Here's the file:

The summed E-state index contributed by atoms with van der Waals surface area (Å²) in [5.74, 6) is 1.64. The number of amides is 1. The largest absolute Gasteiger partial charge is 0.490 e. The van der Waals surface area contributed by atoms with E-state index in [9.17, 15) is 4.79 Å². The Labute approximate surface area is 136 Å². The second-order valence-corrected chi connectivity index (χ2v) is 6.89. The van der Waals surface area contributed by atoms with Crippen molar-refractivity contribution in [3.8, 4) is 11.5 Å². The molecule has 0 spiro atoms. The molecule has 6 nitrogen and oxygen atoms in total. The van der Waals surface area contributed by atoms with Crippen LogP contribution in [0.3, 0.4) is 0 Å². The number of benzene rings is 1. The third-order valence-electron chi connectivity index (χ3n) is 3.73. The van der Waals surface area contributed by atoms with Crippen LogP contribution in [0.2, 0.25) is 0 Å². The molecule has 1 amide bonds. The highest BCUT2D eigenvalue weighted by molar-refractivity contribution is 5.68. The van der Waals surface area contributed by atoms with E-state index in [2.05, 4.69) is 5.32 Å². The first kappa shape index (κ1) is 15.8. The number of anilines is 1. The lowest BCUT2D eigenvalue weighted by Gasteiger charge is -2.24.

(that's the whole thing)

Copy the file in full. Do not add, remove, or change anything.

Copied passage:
The summed E-state index contributed by atoms with van der Waals surface area (Å²) in [5.74, 6) is 1.64. The number of amides is 1. The largest absolute Gasteiger partial charge is 0.490 e. The van der Waals surface area contributed by atoms with E-state index in [9.17, 15) is 4.79 Å². The Labute approximate surface area is 136 Å². The second-order valence-corrected chi connectivity index (χ2v) is 6.89. The van der Waals surface area contributed by atoms with Crippen molar-refractivity contribution in [3.8, 4) is 11.5 Å². The molecule has 0 spiro atoms. The molecule has 6 nitrogen and oxygen atoms in total. The van der Waals surface area contributed by atoms with Crippen LogP contribution in [0.3, 0.4) is 0 Å². The number of benzene rings is 1. The third-order valence-electron chi connectivity index (χ3n) is 3.73. The van der Waals surface area contributed by atoms with Crippen LogP contribution in [0.2, 0.25) is 0 Å². The molecule has 1 amide bonds. The highest BCUT2D eigenvalue weighted by molar-refractivity contribution is 5.68. The van der Waals surface area contributed by atoms with E-state index in [2.05, 4.69) is 5.32 Å². The first kappa shape index (κ1) is 15.8. The number of anilines is 1. The lowest BCUT2D eigenvalue weighted by Gasteiger charge is -2.24.